(Written 15th Jan 2010, post-dated to 13th December 2009)
The big day has finally come! My wife and I are now proud owners of a little baby boy, whom we have called Samuel Joseph Dawkins. He was born just before 8am, weighing in at 8lb 7oz (and no, don’t even think of asking for that in so-called “real money”).
It all started at 11:15pm last night (well, technically it *all* started 40 weeks ago, but that’s another story…) when Ellie’s waters broke. She wasn’t getting any contractions at that point, so we phoned the maternity ward at Paulton (which is our nearest delivery centre) for some advice on what to do next. They said to come in for a quick check-up, to make absolutely sure that it was the waters that had broken and not something else; it was fully expected that we would come home afterwards though, as labour usually lasts many hours, especially for the first child. Nonetheless, we packed the car with everything we would need for every situation, following our carefully crafted lists to the letter, before setting off for Paulton, which is a good 30 minute drive.
On the way, contractions started, and by the time she was examined at Paulton she was already nearly 4cm dilated, and after a fair bit of persuasion that Ellie was actually in labour and a fair amount of pain, we were transferred to Bath for the delivery. That was another 15-20 minutes drive away, so back in the car we hopped and I tried not to drive too recklessly nor too slowly.
At Bath, we once again had to try to persuade the staff that things were happening. To be fair, statistically it should have taken ages, so they were perfectly justified in their own minds about being so dismissive, but it did wind us up a bit that no one seemed to believe us. Eventually they led us to a delivery room, where Ellie got into a warm bath and I was shown the tea making facilities down the corridor. Good to see priorities were right.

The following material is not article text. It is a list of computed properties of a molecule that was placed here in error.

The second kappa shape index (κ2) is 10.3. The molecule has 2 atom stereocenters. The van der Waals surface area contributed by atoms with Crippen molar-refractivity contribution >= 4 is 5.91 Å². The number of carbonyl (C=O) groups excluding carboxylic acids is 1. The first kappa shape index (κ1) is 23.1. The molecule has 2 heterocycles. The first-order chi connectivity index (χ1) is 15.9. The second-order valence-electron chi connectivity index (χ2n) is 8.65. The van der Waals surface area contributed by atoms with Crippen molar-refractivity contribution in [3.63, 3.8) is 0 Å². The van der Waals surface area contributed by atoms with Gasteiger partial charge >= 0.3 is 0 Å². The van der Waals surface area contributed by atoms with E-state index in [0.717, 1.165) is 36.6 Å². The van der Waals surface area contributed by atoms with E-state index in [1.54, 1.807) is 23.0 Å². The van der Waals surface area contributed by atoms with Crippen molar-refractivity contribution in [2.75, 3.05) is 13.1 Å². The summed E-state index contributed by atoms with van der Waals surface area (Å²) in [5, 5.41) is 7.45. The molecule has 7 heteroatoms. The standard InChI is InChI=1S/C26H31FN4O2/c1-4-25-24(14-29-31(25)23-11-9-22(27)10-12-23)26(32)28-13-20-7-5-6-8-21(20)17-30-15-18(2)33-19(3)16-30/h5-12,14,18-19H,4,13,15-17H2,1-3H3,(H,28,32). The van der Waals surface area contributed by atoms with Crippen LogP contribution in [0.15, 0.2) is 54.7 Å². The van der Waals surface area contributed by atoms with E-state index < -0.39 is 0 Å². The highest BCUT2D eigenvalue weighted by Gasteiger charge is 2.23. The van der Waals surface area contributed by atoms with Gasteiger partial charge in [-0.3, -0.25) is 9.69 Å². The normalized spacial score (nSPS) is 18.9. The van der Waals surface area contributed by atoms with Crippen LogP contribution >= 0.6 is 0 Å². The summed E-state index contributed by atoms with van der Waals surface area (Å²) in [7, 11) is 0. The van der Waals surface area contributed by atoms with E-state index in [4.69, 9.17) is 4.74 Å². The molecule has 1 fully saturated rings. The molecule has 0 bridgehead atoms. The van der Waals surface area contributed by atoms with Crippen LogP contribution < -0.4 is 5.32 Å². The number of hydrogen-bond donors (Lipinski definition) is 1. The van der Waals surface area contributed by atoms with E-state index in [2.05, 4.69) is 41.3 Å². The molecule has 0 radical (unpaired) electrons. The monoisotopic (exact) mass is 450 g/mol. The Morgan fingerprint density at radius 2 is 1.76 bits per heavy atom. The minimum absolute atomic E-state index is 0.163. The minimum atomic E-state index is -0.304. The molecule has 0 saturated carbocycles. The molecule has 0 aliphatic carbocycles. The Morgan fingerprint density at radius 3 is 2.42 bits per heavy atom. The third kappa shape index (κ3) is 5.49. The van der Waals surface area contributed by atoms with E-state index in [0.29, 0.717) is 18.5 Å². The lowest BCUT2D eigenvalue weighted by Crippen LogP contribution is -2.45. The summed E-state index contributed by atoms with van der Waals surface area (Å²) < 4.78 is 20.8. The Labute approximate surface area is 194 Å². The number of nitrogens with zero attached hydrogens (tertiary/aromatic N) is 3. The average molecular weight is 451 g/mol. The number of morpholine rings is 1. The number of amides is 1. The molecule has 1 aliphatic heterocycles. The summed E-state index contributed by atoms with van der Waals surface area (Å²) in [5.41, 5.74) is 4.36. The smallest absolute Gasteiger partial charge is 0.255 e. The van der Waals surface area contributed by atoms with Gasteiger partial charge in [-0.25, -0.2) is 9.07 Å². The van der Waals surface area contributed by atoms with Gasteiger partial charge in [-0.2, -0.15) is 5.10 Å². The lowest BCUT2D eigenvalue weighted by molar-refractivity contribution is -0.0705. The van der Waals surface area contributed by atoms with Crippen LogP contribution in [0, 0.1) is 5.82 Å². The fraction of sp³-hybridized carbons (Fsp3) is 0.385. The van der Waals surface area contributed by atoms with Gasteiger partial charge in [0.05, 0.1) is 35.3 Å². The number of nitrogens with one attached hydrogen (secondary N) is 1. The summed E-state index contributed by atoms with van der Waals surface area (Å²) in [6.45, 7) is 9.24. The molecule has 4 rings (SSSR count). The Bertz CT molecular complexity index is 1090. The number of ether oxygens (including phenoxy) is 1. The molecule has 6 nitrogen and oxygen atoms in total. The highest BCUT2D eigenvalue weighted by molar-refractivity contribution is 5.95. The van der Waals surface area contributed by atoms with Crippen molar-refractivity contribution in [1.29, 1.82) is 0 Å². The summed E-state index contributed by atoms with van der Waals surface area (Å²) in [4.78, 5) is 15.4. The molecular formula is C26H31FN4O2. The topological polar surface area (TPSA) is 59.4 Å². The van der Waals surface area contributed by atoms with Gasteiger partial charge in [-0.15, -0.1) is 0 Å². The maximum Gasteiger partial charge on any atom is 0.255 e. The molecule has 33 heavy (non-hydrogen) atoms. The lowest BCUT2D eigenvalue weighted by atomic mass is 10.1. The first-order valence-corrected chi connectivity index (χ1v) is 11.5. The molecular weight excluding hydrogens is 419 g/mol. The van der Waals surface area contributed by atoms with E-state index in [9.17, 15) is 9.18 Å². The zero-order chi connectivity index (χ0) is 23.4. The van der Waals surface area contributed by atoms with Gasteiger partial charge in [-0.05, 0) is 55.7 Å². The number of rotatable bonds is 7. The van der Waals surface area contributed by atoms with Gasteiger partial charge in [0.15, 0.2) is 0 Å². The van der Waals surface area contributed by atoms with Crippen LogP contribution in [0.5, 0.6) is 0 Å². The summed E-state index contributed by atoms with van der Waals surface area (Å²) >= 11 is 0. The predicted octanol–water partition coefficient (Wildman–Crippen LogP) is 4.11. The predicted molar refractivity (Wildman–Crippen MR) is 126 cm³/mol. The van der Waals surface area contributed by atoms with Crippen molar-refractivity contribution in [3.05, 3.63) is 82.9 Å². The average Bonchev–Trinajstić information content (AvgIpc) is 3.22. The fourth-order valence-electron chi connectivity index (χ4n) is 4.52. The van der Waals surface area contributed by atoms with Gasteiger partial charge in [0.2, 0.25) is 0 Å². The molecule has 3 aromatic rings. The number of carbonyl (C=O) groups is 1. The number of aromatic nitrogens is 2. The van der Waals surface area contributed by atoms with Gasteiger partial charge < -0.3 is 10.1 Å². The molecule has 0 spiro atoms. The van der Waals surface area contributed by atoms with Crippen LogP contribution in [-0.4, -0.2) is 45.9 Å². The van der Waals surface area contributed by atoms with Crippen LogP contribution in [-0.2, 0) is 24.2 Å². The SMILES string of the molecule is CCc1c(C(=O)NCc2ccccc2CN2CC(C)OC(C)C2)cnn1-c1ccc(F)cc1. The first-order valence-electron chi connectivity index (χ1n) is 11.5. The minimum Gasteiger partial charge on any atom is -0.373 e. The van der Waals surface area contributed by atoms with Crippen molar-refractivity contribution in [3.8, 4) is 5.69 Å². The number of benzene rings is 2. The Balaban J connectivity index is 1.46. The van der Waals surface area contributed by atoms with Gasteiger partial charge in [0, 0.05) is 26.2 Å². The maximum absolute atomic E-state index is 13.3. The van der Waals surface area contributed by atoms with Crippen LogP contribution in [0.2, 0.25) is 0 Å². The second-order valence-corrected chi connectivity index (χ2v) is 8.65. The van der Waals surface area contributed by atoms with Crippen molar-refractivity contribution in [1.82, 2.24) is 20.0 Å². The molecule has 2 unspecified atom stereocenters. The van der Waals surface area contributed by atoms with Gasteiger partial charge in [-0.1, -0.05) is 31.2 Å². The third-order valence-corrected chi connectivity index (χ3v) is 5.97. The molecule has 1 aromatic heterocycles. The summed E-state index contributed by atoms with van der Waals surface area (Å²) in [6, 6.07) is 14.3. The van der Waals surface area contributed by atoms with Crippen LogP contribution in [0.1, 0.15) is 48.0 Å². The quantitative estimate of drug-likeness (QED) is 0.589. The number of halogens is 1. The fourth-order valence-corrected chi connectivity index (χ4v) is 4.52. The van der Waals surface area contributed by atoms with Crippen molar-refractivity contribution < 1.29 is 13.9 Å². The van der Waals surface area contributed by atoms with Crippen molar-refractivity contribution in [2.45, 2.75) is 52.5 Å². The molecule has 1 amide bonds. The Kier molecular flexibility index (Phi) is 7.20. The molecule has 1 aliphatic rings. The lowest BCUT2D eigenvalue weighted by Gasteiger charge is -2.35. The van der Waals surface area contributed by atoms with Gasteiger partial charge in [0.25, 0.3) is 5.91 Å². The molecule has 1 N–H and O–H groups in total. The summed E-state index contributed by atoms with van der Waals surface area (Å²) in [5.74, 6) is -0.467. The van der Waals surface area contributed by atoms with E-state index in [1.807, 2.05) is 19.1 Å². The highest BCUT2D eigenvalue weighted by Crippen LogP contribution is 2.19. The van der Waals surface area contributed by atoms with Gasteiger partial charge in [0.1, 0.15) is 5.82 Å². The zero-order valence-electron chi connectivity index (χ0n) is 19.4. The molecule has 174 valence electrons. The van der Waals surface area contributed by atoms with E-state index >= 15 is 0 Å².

I’ll spare you the gory details, but suffice to say that as the early hours of the morning drifted by Ellie felt more and more pain, and only when she was discovered to be 8cm dilated did the midwives relent and give her any kind of pain relief. Still, the gas and air worked like a charm. And, after much effort, hand squeezing, breathing in of drugs, and a shift change for the staff, Samuel was finally brought screaming into the world. And oh, what a gorgeous little boy he is!
Once he was out and gazing into our eyes he calmed down, and actually didn’t cry again for hours. He just looked at us. We reckon he must have recognised our voices, because he almost instantly locked onto the two of us as the source of the familiar sounds, and completely blanked the midwives. We didn’t think newborn babies were supposed to be awake, let alone looking around at things, but clearly Samuel takes after his parents in not fitting into other people’s boxes.
So, after 8 hours of labour he was born, and 4 hours later we were getting into the car to take him home. We wondered how on earth that was allowed, and we hardly felt completely prepared for having a baby, despite all the learning and reading we’d done before. It’s all so new, an exciting new adventure, and we’re tiptoeing our way through it, filled with wonder and joy and just a touch of trepidation.
And in the afternoon my family came up to visit. And tomorrow Ellie’s Mum will be coming. And the following day Ellie’s Dad will drop by, along with my Grandparents. And we’re bouncing off the walls with excitement. And we’re propping our eyes open with matchsticks because we’ve missed a night’s sleep. And I’m a Daddy at last.